2017 MLB Draft First-Round Grades

The 2017 MLB Draft is in the books, and while we’ll have plenty more analysis, let’s take a look at how we grade the selections in the first round.

1. Royce Lewis, SS/OF, JSerra Catholic HS (CA)

The Twins did their due diligence on all the top prospects, including Hunter Greene, who they brought in for a workout the week before the draft. While Greene would have been a tremendous selection, it seems as though they couldn’t pass on the flexibility that Lewis offered them. He’ll likely sign a team-friendly deal, allowing the Twins to make a strong run at a few of their late-round picks, namely Blayne Enlow, a LSU-commit that will require a large offer to turn pro. That said, Lewis is plenty worthy of the No. 1 overall pick. It’s been a known fact for months that he was the top position player in this year’s class, ahead of both Greene (as a shortstop) and Brendan McKay. He has plus speed, above-average arm strength and defensive ability, and a chance to hit for average. Regardless of where he sticks defensively, Lewis should emerge as one of the top prospects in baseball before long.

Grade: A

2. Hunter Greene, RHP, Notre Dame HS (CA)

The Reds picked No. 2 for the second consecutive year and have now nailed back-to-back selections. Greene gives them arguably the most explosive pitching prospect in the minors, and going to Cincinnati allows Greene to continue to hit a little while longer.

Grade: A+

3. MacKenzie Gore, LHP, Whiteville HS (NC)

There’s no denying that the Padres really wanted Greene, but with him off the board, they still had plenty of options, all of them good. In Gore, they got a projectable left-hander with plenty of polish and more velocity than the typical high school southpaw. He has a chance for three plus offerings and if his command develops as expected he’s going to be a handful for hitters in the National League West for years to come.

Grade: A+

4. Brendan McKay, LHP/1B, Louisville

After the first three picks went the way they did, there was little surprise that the Rays tabbed McKay. The only real shock was that he was announced as “first baseman,” instead of “left-handed pitcher.” The front office in Tampa now says that McKay will begin his career on the mound, but he’ll be given every opportunity to continue to hit as a DH. McKay appears to have been in negotiations with Minnesota to go No. 1 overall, but the two sides were far apart on the money, leading to his fall to No. 4.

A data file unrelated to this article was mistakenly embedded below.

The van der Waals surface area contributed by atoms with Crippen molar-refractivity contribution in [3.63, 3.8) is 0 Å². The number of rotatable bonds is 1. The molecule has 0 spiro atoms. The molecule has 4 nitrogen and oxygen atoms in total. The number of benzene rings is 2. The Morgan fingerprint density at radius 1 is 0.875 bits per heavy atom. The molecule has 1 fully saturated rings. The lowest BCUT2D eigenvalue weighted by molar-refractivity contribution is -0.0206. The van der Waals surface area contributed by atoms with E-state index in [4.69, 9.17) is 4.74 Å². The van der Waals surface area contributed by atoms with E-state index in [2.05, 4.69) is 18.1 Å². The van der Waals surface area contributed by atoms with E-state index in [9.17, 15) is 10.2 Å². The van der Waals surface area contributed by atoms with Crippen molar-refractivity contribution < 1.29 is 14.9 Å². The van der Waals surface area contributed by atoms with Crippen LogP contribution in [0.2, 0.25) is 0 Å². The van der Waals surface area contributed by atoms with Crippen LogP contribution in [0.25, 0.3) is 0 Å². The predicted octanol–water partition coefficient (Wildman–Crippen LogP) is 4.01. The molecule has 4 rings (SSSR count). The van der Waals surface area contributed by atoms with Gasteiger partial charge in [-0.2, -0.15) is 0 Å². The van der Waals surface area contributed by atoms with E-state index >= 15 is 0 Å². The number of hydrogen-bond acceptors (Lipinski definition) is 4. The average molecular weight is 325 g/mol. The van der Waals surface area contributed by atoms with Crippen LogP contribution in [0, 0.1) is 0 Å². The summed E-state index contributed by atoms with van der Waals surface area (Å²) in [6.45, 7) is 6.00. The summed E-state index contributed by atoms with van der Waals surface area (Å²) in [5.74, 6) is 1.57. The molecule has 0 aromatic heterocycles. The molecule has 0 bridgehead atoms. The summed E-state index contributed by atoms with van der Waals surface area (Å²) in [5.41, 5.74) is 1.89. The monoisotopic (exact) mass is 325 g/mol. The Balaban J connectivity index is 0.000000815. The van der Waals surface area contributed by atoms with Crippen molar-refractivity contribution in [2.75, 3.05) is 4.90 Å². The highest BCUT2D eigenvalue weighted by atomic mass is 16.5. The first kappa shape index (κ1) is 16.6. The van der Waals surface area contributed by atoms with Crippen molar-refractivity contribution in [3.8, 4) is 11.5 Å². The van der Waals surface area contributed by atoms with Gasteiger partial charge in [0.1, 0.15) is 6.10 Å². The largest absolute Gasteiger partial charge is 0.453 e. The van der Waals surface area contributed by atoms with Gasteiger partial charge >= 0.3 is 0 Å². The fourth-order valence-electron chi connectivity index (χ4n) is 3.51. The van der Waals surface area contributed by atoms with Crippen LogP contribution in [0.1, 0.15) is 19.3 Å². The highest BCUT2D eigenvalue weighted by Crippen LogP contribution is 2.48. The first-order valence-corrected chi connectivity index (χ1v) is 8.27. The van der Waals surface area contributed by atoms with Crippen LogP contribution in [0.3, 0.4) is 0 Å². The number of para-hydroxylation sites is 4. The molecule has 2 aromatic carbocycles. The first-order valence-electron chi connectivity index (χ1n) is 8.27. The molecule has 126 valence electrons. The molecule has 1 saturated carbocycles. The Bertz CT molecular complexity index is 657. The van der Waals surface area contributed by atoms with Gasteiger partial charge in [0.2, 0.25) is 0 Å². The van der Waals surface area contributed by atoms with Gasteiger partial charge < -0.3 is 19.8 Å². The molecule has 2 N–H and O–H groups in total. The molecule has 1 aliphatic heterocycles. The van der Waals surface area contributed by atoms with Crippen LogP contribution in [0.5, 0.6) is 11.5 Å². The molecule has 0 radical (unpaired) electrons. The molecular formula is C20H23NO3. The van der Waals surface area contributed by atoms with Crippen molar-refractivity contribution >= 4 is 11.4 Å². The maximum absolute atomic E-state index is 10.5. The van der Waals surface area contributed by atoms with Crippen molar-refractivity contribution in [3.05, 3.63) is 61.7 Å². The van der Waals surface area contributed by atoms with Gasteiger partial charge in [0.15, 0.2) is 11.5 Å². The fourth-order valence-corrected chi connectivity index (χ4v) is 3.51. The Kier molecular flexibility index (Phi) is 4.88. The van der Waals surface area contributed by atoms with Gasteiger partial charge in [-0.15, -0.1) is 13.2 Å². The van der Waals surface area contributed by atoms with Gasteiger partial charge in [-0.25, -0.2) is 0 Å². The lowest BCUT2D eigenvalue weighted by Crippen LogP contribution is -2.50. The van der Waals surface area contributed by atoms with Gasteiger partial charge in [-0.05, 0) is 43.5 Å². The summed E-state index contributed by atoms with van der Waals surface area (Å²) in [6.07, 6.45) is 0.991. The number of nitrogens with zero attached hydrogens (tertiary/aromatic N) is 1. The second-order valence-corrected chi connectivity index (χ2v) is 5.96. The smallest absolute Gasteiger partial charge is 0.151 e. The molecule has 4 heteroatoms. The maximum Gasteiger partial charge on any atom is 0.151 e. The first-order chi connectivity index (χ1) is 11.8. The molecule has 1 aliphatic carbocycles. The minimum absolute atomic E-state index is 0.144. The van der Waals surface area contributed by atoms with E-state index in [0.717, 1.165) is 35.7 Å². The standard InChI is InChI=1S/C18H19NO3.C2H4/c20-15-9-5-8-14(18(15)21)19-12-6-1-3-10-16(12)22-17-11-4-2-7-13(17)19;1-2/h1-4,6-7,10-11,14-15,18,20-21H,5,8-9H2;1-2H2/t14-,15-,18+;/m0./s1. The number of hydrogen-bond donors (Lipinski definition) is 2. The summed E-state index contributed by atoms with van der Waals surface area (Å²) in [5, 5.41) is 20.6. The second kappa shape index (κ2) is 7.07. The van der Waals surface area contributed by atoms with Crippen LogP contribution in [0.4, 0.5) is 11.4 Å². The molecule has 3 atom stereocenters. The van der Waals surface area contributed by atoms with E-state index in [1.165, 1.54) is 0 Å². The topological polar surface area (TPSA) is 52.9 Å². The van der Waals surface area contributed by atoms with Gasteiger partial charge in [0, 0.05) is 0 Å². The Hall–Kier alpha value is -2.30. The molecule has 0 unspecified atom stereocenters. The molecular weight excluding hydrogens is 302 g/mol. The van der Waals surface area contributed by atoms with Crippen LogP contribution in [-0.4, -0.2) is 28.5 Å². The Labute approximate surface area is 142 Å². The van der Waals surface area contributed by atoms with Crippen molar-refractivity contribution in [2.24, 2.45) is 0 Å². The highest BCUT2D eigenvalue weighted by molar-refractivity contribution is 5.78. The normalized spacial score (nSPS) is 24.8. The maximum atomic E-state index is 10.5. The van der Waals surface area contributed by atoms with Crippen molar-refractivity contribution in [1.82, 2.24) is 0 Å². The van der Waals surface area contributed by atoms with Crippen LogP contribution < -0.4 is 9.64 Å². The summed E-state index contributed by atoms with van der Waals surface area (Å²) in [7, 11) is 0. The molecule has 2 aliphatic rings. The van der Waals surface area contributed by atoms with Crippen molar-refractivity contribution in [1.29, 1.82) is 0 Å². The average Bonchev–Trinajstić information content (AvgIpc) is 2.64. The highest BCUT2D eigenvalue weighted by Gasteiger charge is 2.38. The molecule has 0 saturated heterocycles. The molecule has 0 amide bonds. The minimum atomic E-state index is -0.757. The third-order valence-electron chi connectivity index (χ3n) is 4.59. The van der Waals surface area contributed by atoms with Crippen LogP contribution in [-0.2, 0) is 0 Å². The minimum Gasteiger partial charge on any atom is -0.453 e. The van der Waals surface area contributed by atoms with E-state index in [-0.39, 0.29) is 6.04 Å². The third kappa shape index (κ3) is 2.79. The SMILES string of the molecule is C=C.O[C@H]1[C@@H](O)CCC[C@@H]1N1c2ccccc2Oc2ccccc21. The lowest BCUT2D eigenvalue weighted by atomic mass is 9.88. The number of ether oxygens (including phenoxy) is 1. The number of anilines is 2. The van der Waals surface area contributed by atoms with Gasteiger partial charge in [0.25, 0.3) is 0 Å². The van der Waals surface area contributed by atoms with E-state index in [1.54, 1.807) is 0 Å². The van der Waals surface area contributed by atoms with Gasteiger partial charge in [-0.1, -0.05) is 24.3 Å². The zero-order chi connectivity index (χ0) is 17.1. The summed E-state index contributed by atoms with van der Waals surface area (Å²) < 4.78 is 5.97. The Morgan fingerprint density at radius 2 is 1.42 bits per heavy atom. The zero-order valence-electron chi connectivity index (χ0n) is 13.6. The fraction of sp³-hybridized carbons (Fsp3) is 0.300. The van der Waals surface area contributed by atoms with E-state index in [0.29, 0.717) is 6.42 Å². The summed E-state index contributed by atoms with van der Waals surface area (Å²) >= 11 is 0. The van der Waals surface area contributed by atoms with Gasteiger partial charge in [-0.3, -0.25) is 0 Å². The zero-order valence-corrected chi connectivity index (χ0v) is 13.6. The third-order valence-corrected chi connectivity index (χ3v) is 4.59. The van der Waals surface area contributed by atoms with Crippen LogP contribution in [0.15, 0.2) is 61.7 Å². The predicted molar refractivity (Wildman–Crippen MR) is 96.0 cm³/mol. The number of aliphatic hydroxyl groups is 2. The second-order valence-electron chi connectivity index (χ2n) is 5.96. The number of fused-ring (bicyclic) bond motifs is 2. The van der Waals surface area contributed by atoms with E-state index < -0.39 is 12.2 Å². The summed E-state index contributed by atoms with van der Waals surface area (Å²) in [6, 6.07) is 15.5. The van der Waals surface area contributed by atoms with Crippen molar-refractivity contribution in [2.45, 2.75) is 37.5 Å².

Grade: A

5. Kyle Wright, RHP, Vanderbilt

Many expected the Braves to go the high-school route, and end up with either Gore or Austin Beck. In the end, however, they couldn’t ignore the tantalizing talent that is Kyle Wright. Yes, he had a disastrous final start for Vanderbilt in NCAA super-regionals, but he was still the best pitcher in college baseball for the final three months of the season. He should move quickly through an Atlanta system that develops pitching as good as anyone in baseball.

Grade: A+

6. Austin Beck, OF, North Davidson HS (NC)

Ultimately, all doubts about Beck didn’t mean much, as Oakland made him the sixth player selected. In Beck, the A’s get one of the toolsiest players in this draft class. He flashes four plus tools and could be a franchise player if he can stay healthy and his bat develops as expected.

Grade: A

7. Pavin Smith, 1B, Virginia

It’s hard to argue that Smith wasn’t the best available player when Arizona picked, and his junior campaign was one of the most impressive in UVA history, but one could make the argument that Smith wasn’t even the best player on his own team. Smith should move quickly thanks to his incredible plate discipline, but we expect him to hit more for average than power at the next level. Further limiting his upside is the fact that he’s not much more than a capable defender at first base.

Grade: B

8. Adam Haseley, OF, Virginia

Haseley put together a tremendous career at UVA, on the mound and at the plate, and was ultimately rewarded with a top-ten selection. While Philadelphia might not be the ideal fit for him, he will get a chance to become an integral part of the next great Phillies’ rebuild. There’s nothing he does poorly, and his plate discipline should also allow him to move quickly.

Grade: A

9. Keston Hiura, 2B/OF, UC-Irvine